XRT Seminar: Non-invasive 3D images of plants, soils, food or small animals provide great opportunities for your research

X-ray tomography (XRT), like micro-computed tomography (μCT), is a technique to characterise in a non-destructive way the three-dimensional (3D) structures or morphology of all kinds of objects with internal differences in density like e.g., food products, plants, soil, animals, and the software can be used for interpreting scans, for instance., from humans. This offers research opportunities in the fields as, e.g., plant phenotyping and root growth, soil morphology, food structures, insects, fish, birds and small animals, material studies, product, meteorology and control.

Organised by Shared Research Facilities and Wageningen Food & Biobased Research

Thu 23 March 2017 12:00 to 13:30

Venue Impulse, building number 115
Stippeneng 2
6708 WE Wageningen
+31 317-482828

During a seminar organized by Shared Research Facilities and Wageningen Food & Biobased Research (WFBR) the opportunities 3D structures or morphology made with the XRT can offer your research will be explored. First, the XRT technology will be explained briefly by Remco Hamoen (WFBR) on the basis of a variety of research examples. Thereafter in three focus sessions (animal/human, food or soil/plants) possibilities will be explored with researchers from similar fields. Closing remarks and question time will end this seminar.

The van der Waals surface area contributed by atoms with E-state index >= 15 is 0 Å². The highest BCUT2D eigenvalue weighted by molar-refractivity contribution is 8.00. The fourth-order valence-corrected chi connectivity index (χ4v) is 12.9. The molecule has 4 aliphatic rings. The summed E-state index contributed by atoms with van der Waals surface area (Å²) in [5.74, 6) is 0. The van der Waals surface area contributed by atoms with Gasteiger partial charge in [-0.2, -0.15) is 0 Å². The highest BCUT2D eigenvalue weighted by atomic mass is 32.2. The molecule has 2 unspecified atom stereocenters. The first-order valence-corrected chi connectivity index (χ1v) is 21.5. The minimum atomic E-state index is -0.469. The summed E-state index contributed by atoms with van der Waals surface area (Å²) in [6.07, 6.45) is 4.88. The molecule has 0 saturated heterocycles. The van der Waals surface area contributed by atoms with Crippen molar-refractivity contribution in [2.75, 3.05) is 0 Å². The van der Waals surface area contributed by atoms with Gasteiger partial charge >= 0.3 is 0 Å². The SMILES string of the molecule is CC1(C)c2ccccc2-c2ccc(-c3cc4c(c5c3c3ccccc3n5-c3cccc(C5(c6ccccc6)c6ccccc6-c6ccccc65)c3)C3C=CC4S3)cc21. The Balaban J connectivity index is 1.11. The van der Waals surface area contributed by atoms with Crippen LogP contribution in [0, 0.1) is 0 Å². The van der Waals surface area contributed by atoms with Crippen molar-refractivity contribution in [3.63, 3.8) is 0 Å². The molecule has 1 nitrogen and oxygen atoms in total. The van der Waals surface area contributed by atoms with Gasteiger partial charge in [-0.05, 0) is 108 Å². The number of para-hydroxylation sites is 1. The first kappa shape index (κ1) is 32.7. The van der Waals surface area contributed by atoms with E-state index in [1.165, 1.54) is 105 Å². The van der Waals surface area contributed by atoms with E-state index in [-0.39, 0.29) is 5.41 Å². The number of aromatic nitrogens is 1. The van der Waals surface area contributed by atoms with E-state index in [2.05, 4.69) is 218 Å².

X-ray tomography

The XRT is suitable to measure the 3D structure with high spatial resolution of a broad range of product ranging from small (<mm-sized) low dense materials to large high dense (up to 40 cm, 50 kg) materials within minutes. It is therefore suitable for the enormous broad range of applications mentioned above.

Interested what the XRT can do for you? You are very welcome to attend this free seminar. Coffee and tea will be served, please bring your own lunch. Please register beforehand.


12.00-12.05      Introduction by Shared Research Facilities

12.05-12.30      XRT in a nutshell by Remco Hamoen (WFBR)

12.30-13.15      Focus sessions:

·        Animal/human

·        Food

·        Soil/plants

13.15–13.30      Closing remarks and questions